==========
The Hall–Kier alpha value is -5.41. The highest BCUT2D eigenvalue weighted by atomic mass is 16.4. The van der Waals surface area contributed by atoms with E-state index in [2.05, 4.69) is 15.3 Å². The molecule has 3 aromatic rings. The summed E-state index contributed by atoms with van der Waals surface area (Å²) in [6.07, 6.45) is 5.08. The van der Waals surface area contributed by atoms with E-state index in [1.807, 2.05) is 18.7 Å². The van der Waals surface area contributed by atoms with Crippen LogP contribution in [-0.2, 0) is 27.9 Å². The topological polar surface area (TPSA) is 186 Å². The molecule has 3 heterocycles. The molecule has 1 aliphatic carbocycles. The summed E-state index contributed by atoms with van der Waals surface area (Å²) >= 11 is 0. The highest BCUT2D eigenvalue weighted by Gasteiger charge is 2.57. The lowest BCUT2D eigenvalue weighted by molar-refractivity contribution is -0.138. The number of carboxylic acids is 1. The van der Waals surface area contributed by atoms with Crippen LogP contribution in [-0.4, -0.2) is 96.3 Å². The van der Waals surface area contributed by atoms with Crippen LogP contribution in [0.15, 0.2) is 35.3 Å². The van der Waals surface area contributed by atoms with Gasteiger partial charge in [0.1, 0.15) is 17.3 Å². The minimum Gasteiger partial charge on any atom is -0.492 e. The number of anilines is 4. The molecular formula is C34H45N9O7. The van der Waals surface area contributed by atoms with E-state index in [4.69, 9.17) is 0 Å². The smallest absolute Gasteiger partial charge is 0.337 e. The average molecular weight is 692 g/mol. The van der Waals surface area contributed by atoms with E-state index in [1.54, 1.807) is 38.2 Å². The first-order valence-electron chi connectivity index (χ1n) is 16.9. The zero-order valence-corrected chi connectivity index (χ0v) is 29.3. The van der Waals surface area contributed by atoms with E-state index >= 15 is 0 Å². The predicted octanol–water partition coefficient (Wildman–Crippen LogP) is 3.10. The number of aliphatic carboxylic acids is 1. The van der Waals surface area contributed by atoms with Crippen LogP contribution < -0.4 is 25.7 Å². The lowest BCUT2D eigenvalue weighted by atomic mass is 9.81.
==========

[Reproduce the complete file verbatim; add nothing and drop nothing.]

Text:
The Hall–Kier alpha value is -5.41. The highest BCUT2D eigenvalue weighted by atomic mass is 16.4. The van der Waals surface area contributed by atoms with E-state index in [2.05, 4.69) is 15.3 Å². The molecule has 3 aromatic rings. The summed E-state index contributed by atoms with van der Waals surface area (Å²) in [6.07, 6.45) is 5.08. The van der Waals surface area contributed by atoms with E-state index in [1.807, 2.05) is 18.7 Å². The van der Waals surface area contributed by atoms with Crippen LogP contribution in [-0.2, 0) is 27.9 Å². The topological polar surface area (TPSA) is 186 Å². The molecule has 3 heterocycles. The molecule has 1 aliphatic carbocycles. The summed E-state index contributed by atoms with van der Waals surface area (Å²) >= 11 is 0. The highest BCUT2D eigenvalue weighted by Gasteiger charge is 2.57. The lowest BCUT2D eigenvalue weighted by molar-refractivity contribution is -0.138. The number of carboxylic acids is 1. The van der Waals surface area contributed by atoms with Crippen LogP contribution in [-0.4, -0.2) is 96.3 Å². The van der Waals surface area contributed by atoms with Crippen LogP contribution in [0.15, 0.2) is 35.3 Å². The van der Waals surface area contributed by atoms with Gasteiger partial charge in [0.1, 0.15) is 17.3 Å². The minimum Gasteiger partial charge on any atom is -0.492 e. The number of anilines is 4. The molecular formula is C34H45N9O7. The van der Waals surface area contributed by atoms with E-state index in [4.69, 9.17) is 0 Å². The smallest absolute Gasteiger partial charge is 0.337 e. The average molecular weight is 692 g/mol. The van der Waals surface area contributed by atoms with E-state index in [1.54, 1.807) is 38.2 Å². The first-order valence-electron chi connectivity index (χ1n) is 16.9. The zero-order valence-corrected chi connectivity index (χ0v) is 29.3. The van der Waals surface area contributed by atoms with E-state index >= 15 is 0 Å². The predicted octanol–water partition coefficient (Wildman–Crippen LogP) is 3.10. The number of aliphatic carboxylic acids is 1. The van der Waals surface area contributed by atoms with Crippen LogP contribution < -0.4 is 25.7 Å². The lowest BCUT2D eigenvalue weighted by atomic mass is 9.81.